The Data Protection Act does allow for fair and legitimate retention of personal information, and the potential historical significance of these records surely makes retention of these details legitimate under section 33, as long as the records are not publicly accessible for a reasonable length of time – for example school records are generally not made available to researchers for 100 years, which could quite easily be monitored by a library or archive service. As an ex-student, I would consider this preservation of my personal records as fair and I very much doubt anyone else would object.
Of course the quickest and easiest option would be to carry on as before and destroy the lot; but there is an important principle at stake. At this point we need the Principal and the governing board of Ruskin to avoid the easy option, and for the sake of the historic record, make an entirely legitimate stand. It won’t be easy, in most part because it will involve conceding that the earlier decision to destroy the records was rather too hastily considered. But in doing the right thing the college will find no shortage of well-qualified volunteers to help with the task, or goodwill from ex-students like me who are proud to have been part of the College’s extraordinary legacy.
Toby Butler, 19th October 2012
For the latest information and a link to a detailed list of what has happened to different parts of Ruskin’s archive/records see Hilda Kean’s blog entry, When is an archive not an archive?
To encourage Ruskin’s governing body to preserve what is left of the student records archive add you name to the petition.
LATEST NEWS: There is a very useful blog including links to best practice by Sarah Wickham, an archivist at the University of Huddersfield who has also put up a page of links to major discussions on this and directly addresses the legal question.
This story was picked up by the Guardian newspaper in an editorial on the 28th October, and several letters have been printed there.
Update, 26th November
Latest archivist to express an opinion on this is Nicholas Kingsley, Head of Archives Sector Development & Secretary of the Historical Manuscripts Commission (National Archive). He states:
“We have been liaising recently with Ruskin College with regard to the management of their student records. Our view is that it would have been acceptable to retain these records indefinitely for historical purposes by reference to section 33 and Schedule 8 Part IV to the Data Protection Act 1998 and SI 2000 No 417 paragraph 9. It is critical that records are managed in line with the code of practice issued under section 46 of the Freedom of Information Act: Sections 10, 11 and 12 give clear guidelines on the selection of records for retention or destruction as well as on storage and preservation and security.”
I think that is pretty clear.
In order to save the remaining student records and to ensure that no further destruction takes place, ex-students, historians and archivists will be lobbying next meeting of the Ruskin College governing executive on Friday 30 November. The petition – which now has 7,500 signatures – will be presented and there will be a wreath laying in memory of the achievements of students whose lives have been eradicated from the historical record. Everyone welcome 10.30 am, Friday 30th November outside the Rookery entrance, Ruskin College, the new Headington site, Dunstan Road, 0X3 9BZ.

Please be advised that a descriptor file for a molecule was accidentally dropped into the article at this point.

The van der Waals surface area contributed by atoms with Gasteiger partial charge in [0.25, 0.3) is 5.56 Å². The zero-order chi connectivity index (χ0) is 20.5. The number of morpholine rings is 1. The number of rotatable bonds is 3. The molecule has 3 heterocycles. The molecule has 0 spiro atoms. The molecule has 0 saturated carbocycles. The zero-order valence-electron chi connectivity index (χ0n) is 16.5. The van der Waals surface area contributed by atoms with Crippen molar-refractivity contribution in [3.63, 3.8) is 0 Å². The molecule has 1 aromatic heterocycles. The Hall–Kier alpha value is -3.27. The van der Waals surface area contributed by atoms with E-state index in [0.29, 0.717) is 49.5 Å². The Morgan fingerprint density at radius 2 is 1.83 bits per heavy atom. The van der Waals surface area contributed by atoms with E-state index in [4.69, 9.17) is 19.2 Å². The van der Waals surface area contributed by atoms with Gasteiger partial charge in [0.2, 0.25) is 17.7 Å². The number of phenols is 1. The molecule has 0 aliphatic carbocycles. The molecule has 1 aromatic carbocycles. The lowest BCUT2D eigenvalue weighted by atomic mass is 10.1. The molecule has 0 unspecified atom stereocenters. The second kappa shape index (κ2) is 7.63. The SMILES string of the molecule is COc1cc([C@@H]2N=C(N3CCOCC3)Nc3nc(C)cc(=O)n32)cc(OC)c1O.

In the petition, many of the signatories (including playwright Alan Bennett, many high profile academics, the leader of Oxford City Council and hundreds of ex-students and staff) describe their anger at the destruction of the records. One writes: ‘My great uncle’s records will be part of this. He was originally a shoemaker – but after the opportunity of study at Ruskin College he became parliamentary secretary to Hugh Gaitskill. I do NOT want the memory of his academic record erased’. Another writes: ‘My father was lucky enough to gain a scholarship to Ruskin, from the NUM after WWII. His studies there are a large part of the reason why I am not now a miner… these records are of international importance.’
Petition signatories include:
*Signatories include Sarah Waters, Alan Bennett, M Lewycka, Sir Brian Harrison former editor of the Oxford Dictionary of National Biography; Dr Nick Mansfield former director of the People’s History Museum; Dr Eve Setch History publisher at Routledge; Professor Alison Light (widow of Raphael Samuel); Professor Jonathan Rose author of The Intellectual Life of the British Working Classes; Stewart Maclennan, chair of the Scottish Labour History Society; MPs John McDonnell, Dave Anderson and Jeremy Corbyn; Harry Barnes, former Labour MP and former Ruskin student; John Hendy QC; Professor Geoff Whitty, former director of the Institute of Education; Professor Pat Thane, co-founder of History and Policy; Alice Kessler-Harris former President, Organization of American Historians; Dr Andrew Foster, Chair of the Public History Committee of the Historical Association; Professor Geoff Eley, Chair of the History Department at the University of Michigan; Dr. Serge Noiret, Chair of the International Federation for Public History, Italy; Dorothy Sheridan, former archivist of the Mass Observation archive; Dr. Roger Fieldhouse, joint author of A History of Modern British Adult Education;Keith Bilton on behalf of the Social Work History Network; Bob Price, leader of Oxford City Council; former governors including David Buckle and Brian Cohen; and hundreds and hundreds of former Ruskin students and staff.